Soon a new high-powered solar aircraft will monitor pollution levels, hitherto done by satellites
A PILOTLESS aircraft, that should be able
to stay in the air for weeks, circling
the globe to monitor the state of
the earth's atmosphere and to keep an
eye on pollution levels is being
developed by the National Aeronautics
and Space Administration (NASA).
Pathfinder, as it is galled, is controlled
from the ground and flies at an altitude
of 15392.4 m for solar-powered vehicles
and hopes to achieve 30480 m within
the next few months.
Scientists are assessing the vehicle as part of a programme to have lightweight aircraft circle the globe at 22860 m, or higher, by AD 2001.
The Pathfinder's wings have a span of 28.6416 m and are lined with solar panels and a battery that is capable of providing two hours of power to ensure the aircraft can remain in the air, or be brought back to base in an emergency, or if there is insufficient solar energy. Once the technology behind Pathfinder is proven, it can be used for many Commercial applications will come to light, including telecommunications, mapping the earth's surface and weather monitoring.
The flight is planned for this summer because the craft is best powered when the sun is directly above its wings. Ground crew will use radio controls to guide the craft. The wings are monitored by a video camera that can check if the propellers are turning or if ice is forming on the wings.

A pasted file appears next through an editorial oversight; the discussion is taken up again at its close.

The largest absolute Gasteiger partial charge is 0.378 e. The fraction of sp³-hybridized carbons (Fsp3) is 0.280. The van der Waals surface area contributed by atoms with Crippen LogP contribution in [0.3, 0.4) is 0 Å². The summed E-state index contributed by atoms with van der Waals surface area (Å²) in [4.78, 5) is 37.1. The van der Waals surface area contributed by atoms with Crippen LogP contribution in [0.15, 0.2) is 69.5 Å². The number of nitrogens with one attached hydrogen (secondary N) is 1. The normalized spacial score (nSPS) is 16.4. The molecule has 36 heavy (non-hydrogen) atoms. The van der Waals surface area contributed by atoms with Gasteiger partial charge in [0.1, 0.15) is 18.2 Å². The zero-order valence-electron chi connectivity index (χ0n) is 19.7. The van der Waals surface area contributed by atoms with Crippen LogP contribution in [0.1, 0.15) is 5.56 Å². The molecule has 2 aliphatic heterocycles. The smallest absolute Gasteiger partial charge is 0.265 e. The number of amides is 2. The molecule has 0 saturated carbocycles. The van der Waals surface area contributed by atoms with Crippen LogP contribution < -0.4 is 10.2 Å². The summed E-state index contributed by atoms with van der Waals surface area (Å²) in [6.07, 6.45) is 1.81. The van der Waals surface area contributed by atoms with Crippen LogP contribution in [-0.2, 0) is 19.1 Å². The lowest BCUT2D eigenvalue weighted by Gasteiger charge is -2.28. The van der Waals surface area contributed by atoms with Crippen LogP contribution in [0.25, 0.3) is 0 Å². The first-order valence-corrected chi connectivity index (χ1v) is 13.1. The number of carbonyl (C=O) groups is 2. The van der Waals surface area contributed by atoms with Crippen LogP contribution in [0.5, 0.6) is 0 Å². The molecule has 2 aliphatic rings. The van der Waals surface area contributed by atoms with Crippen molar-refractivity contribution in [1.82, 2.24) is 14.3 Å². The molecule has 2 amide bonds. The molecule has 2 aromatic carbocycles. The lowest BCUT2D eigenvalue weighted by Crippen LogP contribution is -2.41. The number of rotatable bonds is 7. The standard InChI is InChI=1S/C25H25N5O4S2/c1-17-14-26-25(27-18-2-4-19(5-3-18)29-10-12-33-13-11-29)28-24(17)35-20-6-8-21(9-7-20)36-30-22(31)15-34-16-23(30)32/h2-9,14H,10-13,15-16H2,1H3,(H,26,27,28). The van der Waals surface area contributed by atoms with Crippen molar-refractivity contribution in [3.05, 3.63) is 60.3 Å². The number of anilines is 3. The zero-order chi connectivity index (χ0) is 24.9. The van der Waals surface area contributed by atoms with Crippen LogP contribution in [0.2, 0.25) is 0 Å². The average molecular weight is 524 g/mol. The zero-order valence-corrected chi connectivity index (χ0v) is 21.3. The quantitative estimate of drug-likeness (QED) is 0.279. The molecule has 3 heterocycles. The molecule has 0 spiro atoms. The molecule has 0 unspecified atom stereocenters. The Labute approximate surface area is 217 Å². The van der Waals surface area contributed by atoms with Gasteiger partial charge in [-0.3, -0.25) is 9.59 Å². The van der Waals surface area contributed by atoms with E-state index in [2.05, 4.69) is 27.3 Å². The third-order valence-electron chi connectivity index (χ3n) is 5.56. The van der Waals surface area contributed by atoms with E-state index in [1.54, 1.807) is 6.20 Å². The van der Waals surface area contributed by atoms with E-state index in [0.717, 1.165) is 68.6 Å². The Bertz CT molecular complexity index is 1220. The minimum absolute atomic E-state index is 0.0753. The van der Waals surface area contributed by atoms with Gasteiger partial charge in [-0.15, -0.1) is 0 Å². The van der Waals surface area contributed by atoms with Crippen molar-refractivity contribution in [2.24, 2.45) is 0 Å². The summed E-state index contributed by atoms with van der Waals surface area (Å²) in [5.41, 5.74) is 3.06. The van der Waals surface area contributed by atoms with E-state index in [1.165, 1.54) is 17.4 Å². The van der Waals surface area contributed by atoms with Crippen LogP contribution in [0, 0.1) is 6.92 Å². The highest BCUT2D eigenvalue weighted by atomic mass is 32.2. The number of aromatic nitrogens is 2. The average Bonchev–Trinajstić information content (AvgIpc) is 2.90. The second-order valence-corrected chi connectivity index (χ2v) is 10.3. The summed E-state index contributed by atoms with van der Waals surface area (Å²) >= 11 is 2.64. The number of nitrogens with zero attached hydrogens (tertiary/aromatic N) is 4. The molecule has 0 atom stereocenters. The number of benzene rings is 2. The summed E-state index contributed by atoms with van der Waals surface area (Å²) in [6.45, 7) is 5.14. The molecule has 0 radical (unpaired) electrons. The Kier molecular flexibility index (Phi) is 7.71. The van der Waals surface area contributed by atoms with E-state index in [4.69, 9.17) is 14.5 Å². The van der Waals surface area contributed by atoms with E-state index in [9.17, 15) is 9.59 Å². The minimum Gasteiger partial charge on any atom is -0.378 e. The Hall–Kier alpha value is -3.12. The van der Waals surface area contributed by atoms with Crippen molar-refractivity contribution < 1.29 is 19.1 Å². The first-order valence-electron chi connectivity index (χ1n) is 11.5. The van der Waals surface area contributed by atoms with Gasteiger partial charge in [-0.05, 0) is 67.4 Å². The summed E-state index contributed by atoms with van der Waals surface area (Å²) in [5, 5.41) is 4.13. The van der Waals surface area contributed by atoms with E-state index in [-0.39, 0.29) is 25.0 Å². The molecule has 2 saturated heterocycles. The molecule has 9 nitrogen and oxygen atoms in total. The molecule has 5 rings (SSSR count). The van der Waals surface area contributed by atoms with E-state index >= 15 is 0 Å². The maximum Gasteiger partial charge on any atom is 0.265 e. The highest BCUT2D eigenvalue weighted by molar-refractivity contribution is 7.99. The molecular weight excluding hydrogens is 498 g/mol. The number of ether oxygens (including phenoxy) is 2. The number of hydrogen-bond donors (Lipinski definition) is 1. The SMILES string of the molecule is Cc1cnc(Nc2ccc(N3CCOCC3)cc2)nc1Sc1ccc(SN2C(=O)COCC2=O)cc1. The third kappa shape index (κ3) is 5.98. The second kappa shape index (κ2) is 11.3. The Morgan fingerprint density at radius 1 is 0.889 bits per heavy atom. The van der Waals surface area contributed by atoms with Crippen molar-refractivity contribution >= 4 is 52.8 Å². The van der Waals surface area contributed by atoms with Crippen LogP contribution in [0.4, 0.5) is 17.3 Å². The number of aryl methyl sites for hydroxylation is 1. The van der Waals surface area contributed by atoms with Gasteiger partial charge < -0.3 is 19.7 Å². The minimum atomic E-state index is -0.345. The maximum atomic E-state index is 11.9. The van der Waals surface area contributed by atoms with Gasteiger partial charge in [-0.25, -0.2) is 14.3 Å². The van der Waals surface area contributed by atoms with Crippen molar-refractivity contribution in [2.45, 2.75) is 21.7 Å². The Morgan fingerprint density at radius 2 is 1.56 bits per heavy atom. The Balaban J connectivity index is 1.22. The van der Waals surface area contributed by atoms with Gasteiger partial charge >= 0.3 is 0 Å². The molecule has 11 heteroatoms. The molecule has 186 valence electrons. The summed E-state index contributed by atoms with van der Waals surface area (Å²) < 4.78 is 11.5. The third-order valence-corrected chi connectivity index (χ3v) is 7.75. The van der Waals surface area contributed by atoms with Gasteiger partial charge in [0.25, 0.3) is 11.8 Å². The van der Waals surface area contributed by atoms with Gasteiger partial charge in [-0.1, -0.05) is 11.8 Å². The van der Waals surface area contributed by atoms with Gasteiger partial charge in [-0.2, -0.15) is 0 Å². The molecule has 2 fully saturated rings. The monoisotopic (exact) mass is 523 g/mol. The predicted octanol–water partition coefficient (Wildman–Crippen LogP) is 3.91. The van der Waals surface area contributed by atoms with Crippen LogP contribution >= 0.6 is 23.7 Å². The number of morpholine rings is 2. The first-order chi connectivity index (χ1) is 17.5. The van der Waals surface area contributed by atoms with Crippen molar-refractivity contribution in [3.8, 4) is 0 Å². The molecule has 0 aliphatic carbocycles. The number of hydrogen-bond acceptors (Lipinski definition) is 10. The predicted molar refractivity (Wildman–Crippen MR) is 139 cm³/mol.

NASA scientists are keen to develop a fleet of unmanned craft that can take air samples at high altitudes so that environmental researchers can monitor pollution and ozone levels without the need for costly satellites. Pathfinder would be perfectly suited for this. Its 227 kg chassis, made mainly from carbon-fibre and kevlar, and vast wingspan give it a weight-to -wingspan ratio of less than I lb (I lb = 0.454 kg) per square foot, several hundred times better than conventional aircraft. This could potentially enable it to stay in the air for weeks, although so far the aircraft has been in the air for only 12 hours.
New tests will ascertain whether the craft's electric systems and fuselage can withstand the high winds that it must fly through at 9144 metres before enduring freezing temperatures and a severe rise in ultraviolet radiation.
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